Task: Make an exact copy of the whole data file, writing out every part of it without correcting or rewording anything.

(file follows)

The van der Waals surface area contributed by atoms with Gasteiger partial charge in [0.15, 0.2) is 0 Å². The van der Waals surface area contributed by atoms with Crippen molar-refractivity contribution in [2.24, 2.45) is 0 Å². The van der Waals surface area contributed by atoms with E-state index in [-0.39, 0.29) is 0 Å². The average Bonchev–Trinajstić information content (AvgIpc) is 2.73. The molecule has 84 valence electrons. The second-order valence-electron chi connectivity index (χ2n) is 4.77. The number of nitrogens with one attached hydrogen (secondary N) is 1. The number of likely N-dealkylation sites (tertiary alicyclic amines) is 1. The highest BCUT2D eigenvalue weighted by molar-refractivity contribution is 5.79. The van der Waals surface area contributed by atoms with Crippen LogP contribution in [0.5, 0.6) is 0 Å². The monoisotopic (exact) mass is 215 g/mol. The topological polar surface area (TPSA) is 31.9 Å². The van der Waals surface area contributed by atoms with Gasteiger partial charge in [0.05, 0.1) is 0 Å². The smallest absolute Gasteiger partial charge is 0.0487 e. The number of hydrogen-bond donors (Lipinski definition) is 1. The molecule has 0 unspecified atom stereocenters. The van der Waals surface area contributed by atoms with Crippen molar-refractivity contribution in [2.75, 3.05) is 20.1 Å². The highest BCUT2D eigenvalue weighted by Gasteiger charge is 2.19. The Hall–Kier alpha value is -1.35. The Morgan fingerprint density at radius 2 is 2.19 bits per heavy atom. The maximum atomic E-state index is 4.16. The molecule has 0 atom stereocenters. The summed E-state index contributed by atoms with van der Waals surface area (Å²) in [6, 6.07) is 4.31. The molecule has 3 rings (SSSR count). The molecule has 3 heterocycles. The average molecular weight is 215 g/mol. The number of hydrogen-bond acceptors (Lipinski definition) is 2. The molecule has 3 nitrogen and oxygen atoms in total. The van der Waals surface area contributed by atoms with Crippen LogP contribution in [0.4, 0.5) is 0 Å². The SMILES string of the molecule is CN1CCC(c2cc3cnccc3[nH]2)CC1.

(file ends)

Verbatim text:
The van der Waals surface area contributed by atoms with Gasteiger partial charge in [0.15, 0.2) is 0 Å². The van der Waals surface area contributed by atoms with Crippen molar-refractivity contribution in [2.24, 2.45) is 0 Å². The van der Waals surface area contributed by atoms with E-state index in [-0.39, 0.29) is 0 Å². The average Bonchev–Trinajstić information content (AvgIpc) is 2.73. The molecule has 84 valence electrons. The second-order valence-electron chi connectivity index (χ2n) is 4.77. The number of nitrogens with one attached hydrogen (secondary N) is 1. The number of likely N-dealkylation sites (tertiary alicyclic amines) is 1. The highest BCUT2D eigenvalue weighted by molar-refractivity contribution is 5.79. The van der Waals surface area contributed by atoms with Crippen LogP contribution in [0.5, 0.6) is 0 Å². The monoisotopic (exact) mass is 215 g/mol. The topological polar surface area (TPSA) is 31.9 Å². The van der Waals surface area contributed by atoms with Gasteiger partial charge in [0.05, 0.1) is 0 Å². The smallest absolute Gasteiger partial charge is 0.0487 e. The number of hydrogen-bond donors (Lipinski definition) is 1. The molecule has 0 unspecified atom stereocenters. The van der Waals surface area contributed by atoms with Crippen molar-refractivity contribution in [2.75, 3.05) is 20.1 Å². The highest BCUT2D eigenvalue weighted by Gasteiger charge is 2.19. The Hall–Kier alpha value is -1.35. The Morgan fingerprint density at radius 2 is 2.19 bits per heavy atom. The maximum atomic E-state index is 4.16. The molecule has 0 atom stereocenters. The summed E-state index contributed by atoms with van der Waals surface area (Å²) in [6, 6.07) is 4.31. The molecule has 3 rings (SSSR count). The molecule has 3 heterocycles. The average molecular weight is 215 g/mol. The number of hydrogen-bond acceptors (Lipinski definition) is 2. The molecule has 3 nitrogen and oxygen atoms in total. The van der Waals surface area contributed by atoms with Crippen LogP contribution in [0.4, 0.5) is 0 Å². The SMILES string of the molecule is CN1CCC(c2cc3cnccc3[nH]2)CC1.